She married at the tender age of 17 and changed her family name to Malinovskaya; however, four years later, she was widowed. Eva had a small son, Frantishek, and continued working at a confectionery factory, making globally known ‘Mars’ chocolate bars.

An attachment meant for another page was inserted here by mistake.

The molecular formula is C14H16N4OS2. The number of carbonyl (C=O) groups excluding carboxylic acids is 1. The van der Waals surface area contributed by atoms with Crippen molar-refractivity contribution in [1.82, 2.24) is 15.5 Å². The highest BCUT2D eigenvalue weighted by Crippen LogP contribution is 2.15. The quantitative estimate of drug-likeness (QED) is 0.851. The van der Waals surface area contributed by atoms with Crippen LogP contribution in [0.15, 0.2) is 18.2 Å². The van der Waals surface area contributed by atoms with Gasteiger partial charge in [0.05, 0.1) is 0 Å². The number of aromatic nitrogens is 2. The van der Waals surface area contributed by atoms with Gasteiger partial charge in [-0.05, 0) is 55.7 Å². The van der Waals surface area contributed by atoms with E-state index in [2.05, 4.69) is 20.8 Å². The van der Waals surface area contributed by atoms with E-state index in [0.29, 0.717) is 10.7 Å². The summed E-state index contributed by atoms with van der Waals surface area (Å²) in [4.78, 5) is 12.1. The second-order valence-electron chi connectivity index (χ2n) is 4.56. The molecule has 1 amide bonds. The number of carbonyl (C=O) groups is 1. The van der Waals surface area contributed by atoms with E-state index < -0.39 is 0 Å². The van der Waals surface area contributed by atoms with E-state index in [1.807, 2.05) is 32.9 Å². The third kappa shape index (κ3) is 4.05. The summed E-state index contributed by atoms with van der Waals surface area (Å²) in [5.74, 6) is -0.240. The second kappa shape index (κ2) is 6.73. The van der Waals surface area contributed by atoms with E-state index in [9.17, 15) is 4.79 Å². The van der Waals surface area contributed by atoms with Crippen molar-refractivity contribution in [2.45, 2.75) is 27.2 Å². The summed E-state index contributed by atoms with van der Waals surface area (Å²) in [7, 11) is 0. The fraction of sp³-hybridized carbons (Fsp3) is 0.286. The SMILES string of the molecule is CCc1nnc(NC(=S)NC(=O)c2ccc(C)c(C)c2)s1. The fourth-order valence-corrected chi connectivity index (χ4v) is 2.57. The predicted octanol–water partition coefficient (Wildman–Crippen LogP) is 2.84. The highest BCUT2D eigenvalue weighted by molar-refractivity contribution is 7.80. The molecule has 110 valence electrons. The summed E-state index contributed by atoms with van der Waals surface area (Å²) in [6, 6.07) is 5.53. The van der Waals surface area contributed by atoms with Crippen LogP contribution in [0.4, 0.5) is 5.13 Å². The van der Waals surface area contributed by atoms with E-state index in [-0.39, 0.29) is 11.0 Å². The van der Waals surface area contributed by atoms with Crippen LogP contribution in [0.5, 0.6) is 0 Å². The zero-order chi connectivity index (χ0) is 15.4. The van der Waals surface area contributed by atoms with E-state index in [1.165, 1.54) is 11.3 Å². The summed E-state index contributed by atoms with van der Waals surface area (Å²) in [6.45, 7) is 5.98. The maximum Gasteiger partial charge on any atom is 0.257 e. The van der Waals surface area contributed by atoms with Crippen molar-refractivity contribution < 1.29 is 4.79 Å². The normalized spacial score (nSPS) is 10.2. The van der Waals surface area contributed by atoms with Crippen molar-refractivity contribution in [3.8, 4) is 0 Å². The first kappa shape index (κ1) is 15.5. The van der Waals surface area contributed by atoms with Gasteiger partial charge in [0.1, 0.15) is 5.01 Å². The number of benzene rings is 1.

After her son grew up, he persuaded Eva to travel the world. Having spent thirty years on Foggy Albion, she joined Frantishek on a trip to New Zealand. “I’m like a Gypsy,” smiles Eva. She lived there for two decades and, after her son found a good job in Australia, she left for there. She’s now lived on this ‘green’ continent for over 15 years. “In reality, it’s no so green,” she notes. “We didn’t have rain for several years in the region where I live. Everything withered and went yellow. However, the climate suits me. In my childhood, I hated the cold. When my son moved to Canada and asked me to join him, I refused — saying that it was too far north. I’ve stayed in Australia. However, I’ve been dreaming of visiting my homeland.”